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However, it’s hard to run from that violent past when bullets are whizzing past your head in your apartment. After Barry’s failed attempt on Esther’s life makes Hank’s situation with Cristobal and the Burmese worse, he decides that Barry must die. Fortunately for Barry, the Chechen’s are hapless when it comes to the assassination game. Barry quickly turns the table on Hank and his worthless triggerman, but the same mental block that prevented him from taking out Esther keeps him from killing Hank. Instead, Barry suggests a compromise; he’ll train Hank’s men to be skilled hitmen, that way he won’t be asked to kill for Hank again. Hank loves the plan, seeing it as a way to effectively wipe out the Burmese with his own men and get back to a 50/50 agreement with Cristobal (Barry hilariously suggests that Hank could just take over the entire operation himself, but Hank is fixated on his partnership with Cristobal). Barry isn’t able to turn Hank’s “pumpkins into Cinderellas” the first day, but there is one promising young recruit which, along with Gene’s gun with the pearl handle mentioned in the first episode, will surely come into play down the road.

Meanwhile, with Loach’s prodding, Fuches takes another stab at reconnecting with Barry, and it works because Barry is in a particularly vulnerable spot. After watching Sally reconnect with an old friend about her past traumatic experience (never mind that Sally glosses over the fact that her friend’s memory of the past is quite different from her dramatic story), Barry is upset that he has no one left in his life that he can talk to about what he went through as a Marine. It’s a sad moment, especially knowing that Barry is confiding in a man that he cannot, and never really could, trust. With that low point fresh in his mind, Barry returns to the acting class and tries to tidy up his messy war story by putting an inspirational speech straight from Braveheart into the heart of his scene. Director Minkie Spiro ingeniously inserts Gene directly into Barry’s imagined scene, so that the short director is standing directly next to a combat-dressed marine in the Afghani desert while he gives Barry his notes. Snapping back to reality, Barry is asked to sub in as Sally’s ex in her scene, but he can’t handle the violent nature of the part in his current headspace. Sally tries to comfort Barry outside, but Sally’s actual ex-husband Sam then arrives, seemingly setting off the rage that everyone has been trying to access, but Barry has been trying to repress.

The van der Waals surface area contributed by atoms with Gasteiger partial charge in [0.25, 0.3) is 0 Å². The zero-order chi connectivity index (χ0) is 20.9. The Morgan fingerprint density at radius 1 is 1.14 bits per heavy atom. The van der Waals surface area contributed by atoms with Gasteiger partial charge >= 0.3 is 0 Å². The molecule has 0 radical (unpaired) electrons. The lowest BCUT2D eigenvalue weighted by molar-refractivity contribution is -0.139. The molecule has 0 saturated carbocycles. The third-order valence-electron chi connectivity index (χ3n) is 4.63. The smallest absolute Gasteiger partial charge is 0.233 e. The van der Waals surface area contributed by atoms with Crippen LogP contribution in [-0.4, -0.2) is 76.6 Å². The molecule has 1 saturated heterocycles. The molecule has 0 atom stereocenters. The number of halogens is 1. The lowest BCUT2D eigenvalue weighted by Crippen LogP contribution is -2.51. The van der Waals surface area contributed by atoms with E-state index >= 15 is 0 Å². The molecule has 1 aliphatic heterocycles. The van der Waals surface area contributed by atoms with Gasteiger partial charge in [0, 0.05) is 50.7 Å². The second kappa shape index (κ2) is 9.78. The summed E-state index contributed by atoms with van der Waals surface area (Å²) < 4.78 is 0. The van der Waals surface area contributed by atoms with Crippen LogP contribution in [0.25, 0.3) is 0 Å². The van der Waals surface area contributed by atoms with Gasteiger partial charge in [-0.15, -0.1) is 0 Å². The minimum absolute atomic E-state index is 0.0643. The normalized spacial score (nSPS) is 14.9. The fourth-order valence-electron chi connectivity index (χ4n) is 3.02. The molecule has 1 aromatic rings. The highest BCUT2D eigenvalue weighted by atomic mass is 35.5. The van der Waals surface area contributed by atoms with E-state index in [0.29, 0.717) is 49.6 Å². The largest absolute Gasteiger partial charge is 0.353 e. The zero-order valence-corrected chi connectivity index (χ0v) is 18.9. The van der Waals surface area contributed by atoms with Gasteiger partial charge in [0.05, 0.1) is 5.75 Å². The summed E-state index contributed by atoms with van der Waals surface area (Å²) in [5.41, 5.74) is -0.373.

“Past Equals Present x Future Over Yesterday” continues Barry’s soul-searching in intense fashion, cutting the heaviness with healthy doses of humor. It’s clear now that the blank-slate that we saw in Season 1 was just a coping mechanism for Barry and that he’s got some serious PTSD and identity issues to sort through. Barry needs someone he can lean on, someone who won’t just revert the conversation back to their own experiences, like Sally, but the only person that he feels like he can really confide in is also trying to nail him for the murder of Detective Moss. It’s increasingly looking like Barry’s trapped in a violent cycle of his own making, and when an animal is trapped, they only become more vicious.

Nick Harley is a tortured Cleveland sports fan, thinks Douglas Sirk would have made a killer Batman movie, Spider-Man should be a big-budget HBO series, and Wes Anderson and Paul Thomas Anderson should direct a script written by one another. For more thoughts like these, read Nick’s work here at Den of Geek or follow him on Twitter.